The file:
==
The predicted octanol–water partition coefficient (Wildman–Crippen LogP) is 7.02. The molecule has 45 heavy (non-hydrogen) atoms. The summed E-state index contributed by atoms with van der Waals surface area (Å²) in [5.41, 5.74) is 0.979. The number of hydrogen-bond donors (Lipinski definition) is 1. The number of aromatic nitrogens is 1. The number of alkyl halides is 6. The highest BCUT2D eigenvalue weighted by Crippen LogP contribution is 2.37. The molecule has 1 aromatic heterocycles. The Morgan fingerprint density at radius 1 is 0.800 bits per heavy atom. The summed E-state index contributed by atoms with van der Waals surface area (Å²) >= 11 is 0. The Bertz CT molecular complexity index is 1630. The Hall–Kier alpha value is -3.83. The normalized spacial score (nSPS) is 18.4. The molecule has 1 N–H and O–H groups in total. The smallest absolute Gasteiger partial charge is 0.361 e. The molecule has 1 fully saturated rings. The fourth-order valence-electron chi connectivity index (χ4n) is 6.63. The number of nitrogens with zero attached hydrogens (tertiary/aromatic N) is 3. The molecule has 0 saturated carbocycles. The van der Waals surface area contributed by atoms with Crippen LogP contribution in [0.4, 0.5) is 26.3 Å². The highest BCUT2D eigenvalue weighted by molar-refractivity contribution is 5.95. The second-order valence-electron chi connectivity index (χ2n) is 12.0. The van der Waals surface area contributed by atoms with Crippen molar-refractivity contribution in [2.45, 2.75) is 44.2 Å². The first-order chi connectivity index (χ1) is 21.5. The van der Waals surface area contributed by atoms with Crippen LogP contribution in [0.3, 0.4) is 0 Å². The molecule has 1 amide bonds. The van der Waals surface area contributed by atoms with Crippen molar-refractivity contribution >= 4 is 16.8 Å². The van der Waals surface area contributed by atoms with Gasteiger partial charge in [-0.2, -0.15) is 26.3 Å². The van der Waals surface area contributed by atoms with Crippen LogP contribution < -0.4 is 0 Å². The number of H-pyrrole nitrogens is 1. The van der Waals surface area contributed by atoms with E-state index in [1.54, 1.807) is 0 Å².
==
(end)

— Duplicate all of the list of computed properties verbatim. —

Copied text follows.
The predicted octanol–water partition coefficient (Wildman–Crippen LogP) is 7.02. The molecule has 45 heavy (non-hydrogen) atoms. The summed E-state index contributed by atoms with van der Waals surface area (Å²) in [5.41, 5.74) is 0.979. The number of hydrogen-bond donors (Lipinski definition) is 1. The number of aromatic nitrogens is 1. The number of alkyl halides is 6. The highest BCUT2D eigenvalue weighted by Crippen LogP contribution is 2.37. The molecule has 1 aromatic heterocycles. The Morgan fingerprint density at radius 1 is 0.800 bits per heavy atom. The summed E-state index contributed by atoms with van der Waals surface area (Å²) >= 11 is 0. The Bertz CT molecular complexity index is 1630. The Hall–Kier alpha value is -3.83. The normalized spacial score (nSPS) is 18.4. The molecule has 1 N–H and O–H groups in total. The smallest absolute Gasteiger partial charge is 0.361 e. The molecule has 1 fully saturated rings. The fourth-order valence-electron chi connectivity index (χ4n) is 6.63. The number of nitrogens with zero attached hydrogens (tertiary/aromatic N) is 3. The molecule has 0 saturated carbocycles. The van der Waals surface area contributed by atoms with Crippen LogP contribution in [0.4, 0.5) is 26.3 Å². The highest BCUT2D eigenvalue weighted by molar-refractivity contribution is 5.95. The second-order valence-electron chi connectivity index (χ2n) is 12.0. The van der Waals surface area contributed by atoms with Crippen molar-refractivity contribution in [2.45, 2.75) is 44.2 Å². The first-order chi connectivity index (χ1) is 21.5. The van der Waals surface area contributed by atoms with Crippen LogP contribution in [0.3, 0.4) is 0 Å². The molecule has 1 amide bonds. The van der Waals surface area contributed by atoms with Crippen molar-refractivity contribution >= 4 is 16.8 Å². The van der Waals surface area contributed by atoms with Gasteiger partial charge in [-0.2, -0.15) is 26.3 Å². The van der Waals surface area contributed by atoms with Crippen LogP contribution < -0.4 is 0 Å². The number of H-pyrrole nitrogens is 1. The van der Waals surface area contributed by atoms with E-state index in [1.54, 1.807) is 0 Å².